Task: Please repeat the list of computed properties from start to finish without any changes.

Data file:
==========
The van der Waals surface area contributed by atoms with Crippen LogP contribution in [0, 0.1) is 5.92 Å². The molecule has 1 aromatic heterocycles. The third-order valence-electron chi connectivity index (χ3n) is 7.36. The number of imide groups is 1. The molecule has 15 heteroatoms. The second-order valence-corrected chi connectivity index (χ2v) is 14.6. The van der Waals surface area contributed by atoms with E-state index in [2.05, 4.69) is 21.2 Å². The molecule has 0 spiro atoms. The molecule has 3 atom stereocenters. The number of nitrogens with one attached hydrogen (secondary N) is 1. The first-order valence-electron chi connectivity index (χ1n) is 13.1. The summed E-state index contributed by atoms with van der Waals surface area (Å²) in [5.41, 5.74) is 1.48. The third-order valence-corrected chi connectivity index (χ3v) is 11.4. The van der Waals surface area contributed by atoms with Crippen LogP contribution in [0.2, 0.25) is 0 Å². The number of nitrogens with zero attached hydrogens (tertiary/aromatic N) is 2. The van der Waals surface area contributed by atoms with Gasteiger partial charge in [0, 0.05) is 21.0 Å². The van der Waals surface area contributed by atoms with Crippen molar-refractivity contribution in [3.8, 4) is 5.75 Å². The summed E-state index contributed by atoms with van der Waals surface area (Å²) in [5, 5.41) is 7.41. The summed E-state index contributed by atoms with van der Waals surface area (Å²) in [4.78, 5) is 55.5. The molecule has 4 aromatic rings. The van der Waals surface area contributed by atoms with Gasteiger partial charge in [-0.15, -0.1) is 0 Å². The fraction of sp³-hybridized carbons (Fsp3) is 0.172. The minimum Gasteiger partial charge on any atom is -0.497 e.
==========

The van der Waals surface area contributed by atoms with Crippen LogP contribution in [0, 0.1) is 5.92 Å². The molecule has 1 aromatic heterocycles. The third-order valence-electron chi connectivity index (χ3n) is 7.36. The number of imide groups is 1. The molecule has 15 heteroatoms. The second-order valence-corrected chi connectivity index (χ2v) is 14.6. The van der Waals surface area contributed by atoms with E-state index in [2.05, 4.69) is 21.2 Å². The molecule has 0 spiro atoms. The molecule has 3 atom stereocenters. The number of nitrogens with one attached hydrogen (secondary N) is 1. The first-order valence-electron chi connectivity index (χ1n) is 13.1. The summed E-state index contributed by atoms with van der Waals surface area (Å²) in [5.41, 5.74) is 1.48. The third-order valence-corrected chi connectivity index (χ3v) is 11.4. The van der Waals surface area contributed by atoms with Crippen LogP contribution in [0.2, 0.25) is 0 Å². The number of nitrogens with zero attached hydrogens (tertiary/aromatic N) is 2. The van der Waals surface area contributed by atoms with Gasteiger partial charge in [0, 0.05) is 21.0 Å². The van der Waals surface area contributed by atoms with Crippen molar-refractivity contribution in [3.8, 4) is 5.75 Å². The summed E-state index contributed by atoms with van der Waals surface area (Å²) in [5, 5.41) is 7.41. The summed E-state index contributed by atoms with van der Waals surface area (Å²) in [4.78, 5) is 55.5. The molecule has 4 aromatic rings. The van der Waals surface area contributed by atoms with Gasteiger partial charge in [-0.15, -0.1) is 0 Å². The fraction of sp³-hybridized carbons (Fsp3) is 0.172. The minimum Gasteiger partial charge on any atom is -0.497 e.